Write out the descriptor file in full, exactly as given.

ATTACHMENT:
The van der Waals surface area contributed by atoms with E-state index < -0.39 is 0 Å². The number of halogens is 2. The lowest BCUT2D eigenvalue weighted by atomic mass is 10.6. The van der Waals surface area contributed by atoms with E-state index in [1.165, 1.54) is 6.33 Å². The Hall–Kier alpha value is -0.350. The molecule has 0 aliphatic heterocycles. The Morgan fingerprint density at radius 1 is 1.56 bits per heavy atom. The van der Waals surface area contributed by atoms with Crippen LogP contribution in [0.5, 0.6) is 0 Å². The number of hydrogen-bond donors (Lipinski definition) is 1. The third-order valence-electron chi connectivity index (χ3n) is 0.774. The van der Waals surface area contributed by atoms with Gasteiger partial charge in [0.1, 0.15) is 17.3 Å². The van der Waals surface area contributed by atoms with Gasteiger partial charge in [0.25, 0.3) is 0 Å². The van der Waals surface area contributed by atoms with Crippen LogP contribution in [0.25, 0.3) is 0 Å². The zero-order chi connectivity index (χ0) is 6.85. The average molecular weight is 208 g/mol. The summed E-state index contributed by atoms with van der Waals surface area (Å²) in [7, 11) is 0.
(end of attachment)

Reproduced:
The van der Waals surface area contributed by atoms with E-state index < -0.39 is 0 Å². The number of halogens is 2. The lowest BCUT2D eigenvalue weighted by atomic mass is 10.6. The van der Waals surface area contributed by atoms with E-state index in [1.165, 1.54) is 6.33 Å². The Hall–Kier alpha value is -0.350. The molecule has 0 aliphatic heterocycles. The Morgan fingerprint density at radius 1 is 1.56 bits per heavy atom. The van der Waals surface area contributed by atoms with Crippen LogP contribution in [0.5, 0.6) is 0 Å². The number of hydrogen-bond donors (Lipinski definition) is 1. The third-order valence-electron chi connectivity index (χ3n) is 0.774. The van der Waals surface area contributed by atoms with Gasteiger partial charge in [0.1, 0.15) is 17.3 Å². The van der Waals surface area contributed by atoms with Gasteiger partial charge in [0.25, 0.3) is 0 Å². The van der Waals surface area contributed by atoms with Crippen LogP contribution in [0.25, 0.3) is 0 Å². The zero-order chi connectivity index (χ0) is 6.85. The average molecular weight is 208 g/mol. The summed E-state index contributed by atoms with van der Waals surface area (Å²) in [7, 11) is 0.